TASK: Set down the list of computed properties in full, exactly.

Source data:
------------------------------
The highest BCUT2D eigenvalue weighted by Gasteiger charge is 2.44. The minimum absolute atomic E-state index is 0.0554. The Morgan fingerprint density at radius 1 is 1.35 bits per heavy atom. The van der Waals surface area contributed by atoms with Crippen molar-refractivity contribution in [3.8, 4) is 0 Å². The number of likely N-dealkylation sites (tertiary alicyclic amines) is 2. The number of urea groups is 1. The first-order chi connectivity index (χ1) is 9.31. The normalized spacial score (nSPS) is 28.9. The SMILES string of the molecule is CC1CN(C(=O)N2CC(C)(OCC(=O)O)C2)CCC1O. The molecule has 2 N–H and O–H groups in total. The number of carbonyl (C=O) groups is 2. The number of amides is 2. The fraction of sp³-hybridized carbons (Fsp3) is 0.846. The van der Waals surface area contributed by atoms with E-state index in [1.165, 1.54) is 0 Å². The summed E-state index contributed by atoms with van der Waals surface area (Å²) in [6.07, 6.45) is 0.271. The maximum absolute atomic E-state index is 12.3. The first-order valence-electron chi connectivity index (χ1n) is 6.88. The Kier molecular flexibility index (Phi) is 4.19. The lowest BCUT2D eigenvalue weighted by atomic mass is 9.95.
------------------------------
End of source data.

The highest BCUT2D eigenvalue weighted by Gasteiger charge is 2.44. The minimum absolute atomic E-state index is 0.0554. The Morgan fingerprint density at radius 1 is 1.35 bits per heavy atom. The van der Waals surface area contributed by atoms with Crippen molar-refractivity contribution in [3.8, 4) is 0 Å². The number of likely N-dealkylation sites (tertiary alicyclic amines) is 2. The number of urea groups is 1. The first-order chi connectivity index (χ1) is 9.31. The normalized spacial score (nSPS) is 28.9. The SMILES string of the molecule is CC1CN(C(=O)N2CC(C)(OCC(=O)O)C2)CCC1O. The molecule has 2 N–H and O–H groups in total. The number of carbonyl (C=O) groups is 2. The number of amides is 2. The fraction of sp³-hybridized carbons (Fsp3) is 0.846. The van der Waals surface area contributed by atoms with E-state index in [1.165, 1.54) is 0 Å². The summed E-state index contributed by atoms with van der Waals surface area (Å²) in [6.07, 6.45) is 0.271. The maximum absolute atomic E-state index is 12.3. The first-order valence-electron chi connectivity index (χ1n) is 6.88. The Kier molecular flexibility index (Phi) is 4.19. The lowest BCUT2D eigenvalue weighted by atomic mass is 9.95.